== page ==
- Pat Cunningham Devoto's most recent novel, Out of the Night That Covers Me (0-446-52751-3, Warner hard-cover, 1/01), has over 60,000 copies in combined print and was highly praised in the New York Times Book Review and Washington Post Book World, among other publications. - My Last Days as Roy Rogers (0-446-52388-7, Warner hardcover, 1/99). Devoto's notable debut, received widespread praise in the Denver Post, Cleveland Plain Dealer, and Kirkus Reviews, among other publications. - Born and raised in North Alabama, Pat Cunningham Devoto taps into her personal experiences and memories of growing up in the changing South to infuse The Summer We Got Saved with astonishing honesty and poignancy.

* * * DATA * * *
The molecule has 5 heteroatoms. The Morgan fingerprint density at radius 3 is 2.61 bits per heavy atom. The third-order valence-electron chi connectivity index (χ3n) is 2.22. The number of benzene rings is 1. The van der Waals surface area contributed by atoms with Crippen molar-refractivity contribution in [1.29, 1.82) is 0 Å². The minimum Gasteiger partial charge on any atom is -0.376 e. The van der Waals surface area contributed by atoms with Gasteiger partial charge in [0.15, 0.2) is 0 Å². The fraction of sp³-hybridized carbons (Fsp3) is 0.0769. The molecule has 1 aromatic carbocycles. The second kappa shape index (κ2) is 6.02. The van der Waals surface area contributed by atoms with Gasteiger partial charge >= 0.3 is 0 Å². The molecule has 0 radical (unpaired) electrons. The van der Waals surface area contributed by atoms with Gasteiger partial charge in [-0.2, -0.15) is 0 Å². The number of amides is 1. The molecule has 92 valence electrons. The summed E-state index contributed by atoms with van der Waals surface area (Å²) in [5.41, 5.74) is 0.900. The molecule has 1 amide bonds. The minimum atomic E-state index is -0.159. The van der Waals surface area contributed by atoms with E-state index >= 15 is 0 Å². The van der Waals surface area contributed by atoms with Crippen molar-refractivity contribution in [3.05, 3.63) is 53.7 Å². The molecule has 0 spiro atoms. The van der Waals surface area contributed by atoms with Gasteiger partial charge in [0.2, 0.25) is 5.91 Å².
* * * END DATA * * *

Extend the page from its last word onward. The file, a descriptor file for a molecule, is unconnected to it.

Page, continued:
The dawn of integration challenges the Southern smalltown conventions of Bainbridge, Ala., bringing unexpected epiphanies to a cast of loosely connected characters in Devoto's gracefully written new novel. Third-generation farmer Charles Rutland, father of five, watches the family business spiral into debt; as he considers his options, a gubernatorial candidate with a pro-integration message captures his attention and roils local politics. His free-spirited sister, Eugenia, comes to visit and sneaks his two oldest daughters off to Tennessee's Highlander Folk School, an interracial training camp for civil disobedience and social advocacy. There, Tab and Tina meet Dominique Calder, the biracial Yankee daughter of a divorced Civil Rights movement leader, who exposes the girls to the realities of social injustice. Devoto (My Last Days as Roy Rogers) also chronicles the parallel story of Tab's friend Maudie May, a polio patient at Tuskegee whose Highlander education galvanizes her to start a voter-registration school. While Maudie works to earn her students' trust, Dominique brings Tab to a lunch counter sit-in in Nashville, an experience that forever changes the formerly complacent teen. Devoto's episodic, nonchronological structure creates potent narrative pull, but her evenhanded, affectionate treatment of her complex characters, each struggling to make sense of their changing world, is the novel's greatest asset.